Mermaids’ useful idiots – UnHerd

Since 2017, I regularly asked editors at the newspaper where I worked if I could write about Mermaids in general and Green specifically, because it was so obvious that something was very wrong here. The answer, always, was no, but the reasons given were fuzzy: it wouldn’t be right in that section, they  couldn’t see the news peg, it felt too niche. A more likely reason was one articulated to me with some passion on social media any time I tweeted anything sceptical about Green or Mermaids: to question either was to wish trans children would die. Doubt the charity, hate the cause, in other words. Weirdly, this attitude seems to hold true only for charities connected to trans issues: no one, as far as I know, screamed that The Times hates starving people when they investigated Oxfam in 2018 about allegations that some of its workers paid for sex.

I do have some sympathy with those who were too scared to question Mermaids. Under Green’s leadership, the organisation has done its utmost to evade scrutiny, trotting out — even in parliamentary committees, even in the 2018 ITV drama Butterfly, starring Anna Friel, and for which Green was the series lead consultant — the claim that 48% of young trans people attempt suicide. A terrifying statistic for any parent of a gender dysphoric child, and almost as scary for any organisation that cares more about being kind than being accurate. Happily, the statistic is bunkum, as the researcher behind the study it’s based on has said, because the study involved 27 self-selecting trans volunteers, and therefore its findings should not be widened out to all gender dysphoric young people, as Mermaids had done.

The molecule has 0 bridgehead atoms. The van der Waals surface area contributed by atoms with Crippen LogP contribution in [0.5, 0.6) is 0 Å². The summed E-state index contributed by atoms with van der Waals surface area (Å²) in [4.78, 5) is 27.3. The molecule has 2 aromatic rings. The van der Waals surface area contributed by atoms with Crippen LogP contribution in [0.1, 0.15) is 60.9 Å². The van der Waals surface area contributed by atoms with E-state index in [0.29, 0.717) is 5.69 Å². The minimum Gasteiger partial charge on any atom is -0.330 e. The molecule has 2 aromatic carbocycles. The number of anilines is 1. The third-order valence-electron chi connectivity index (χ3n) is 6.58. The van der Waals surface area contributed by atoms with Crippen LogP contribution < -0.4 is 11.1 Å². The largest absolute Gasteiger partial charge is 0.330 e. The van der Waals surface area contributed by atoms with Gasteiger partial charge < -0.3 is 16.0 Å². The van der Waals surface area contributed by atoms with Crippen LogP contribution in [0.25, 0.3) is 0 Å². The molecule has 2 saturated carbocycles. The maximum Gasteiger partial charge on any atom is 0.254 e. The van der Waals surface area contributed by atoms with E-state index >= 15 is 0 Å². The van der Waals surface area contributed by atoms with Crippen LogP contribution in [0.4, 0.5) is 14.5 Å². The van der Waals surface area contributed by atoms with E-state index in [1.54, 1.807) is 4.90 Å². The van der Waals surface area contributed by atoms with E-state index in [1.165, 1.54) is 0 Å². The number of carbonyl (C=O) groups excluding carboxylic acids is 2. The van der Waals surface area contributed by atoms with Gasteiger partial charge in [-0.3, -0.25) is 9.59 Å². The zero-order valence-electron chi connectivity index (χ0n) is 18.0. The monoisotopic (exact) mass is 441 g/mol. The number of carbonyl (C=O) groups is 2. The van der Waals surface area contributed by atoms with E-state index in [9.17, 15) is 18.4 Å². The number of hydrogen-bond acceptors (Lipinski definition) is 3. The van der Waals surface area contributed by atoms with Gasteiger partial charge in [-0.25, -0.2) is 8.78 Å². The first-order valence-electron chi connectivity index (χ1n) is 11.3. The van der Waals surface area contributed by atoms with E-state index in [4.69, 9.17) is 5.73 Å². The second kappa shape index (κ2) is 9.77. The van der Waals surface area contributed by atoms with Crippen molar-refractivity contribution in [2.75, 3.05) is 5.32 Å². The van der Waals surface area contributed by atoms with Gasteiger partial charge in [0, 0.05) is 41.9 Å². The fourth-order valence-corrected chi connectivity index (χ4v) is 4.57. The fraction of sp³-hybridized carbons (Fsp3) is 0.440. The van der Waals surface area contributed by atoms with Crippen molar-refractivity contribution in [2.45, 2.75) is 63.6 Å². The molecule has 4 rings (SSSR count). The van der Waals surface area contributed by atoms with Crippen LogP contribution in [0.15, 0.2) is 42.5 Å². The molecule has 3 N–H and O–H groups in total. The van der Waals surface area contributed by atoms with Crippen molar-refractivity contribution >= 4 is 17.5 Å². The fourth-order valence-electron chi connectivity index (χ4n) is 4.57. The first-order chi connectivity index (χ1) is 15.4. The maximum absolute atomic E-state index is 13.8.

It’s the same story with puberty blockers: for years, Green and Mermaids insisted they were fully reversable. Green had given them to her child, as she repeated so often, and she wouldn’t deliberately harm her own child, right?  . . In fact, it is now becoming widely accepted that blockers affect bone development, and may prevent the young person from ever being able to orgasm.

So when four-year-old Jack told her he should be a girl, Green felt “it explained so many things”. And to be fair, a trans four-year-old makes about as much sense as a gay two-year-old. No one has ever accused Green of failing to maintain fidelity to her extraordinary version of logic.

Former clinicians at Gids have accused the charity of having a “harmful” effect on the clinic by promoting transition as a cure.

[H]ow could so many LGBT activists champion and defend a woman who saw effeminacy — and therefore homosexuality — in her two-year-old and feel she had to “correct” this “defect”?

Source: Mermaids’ useful idiots – UnHerd

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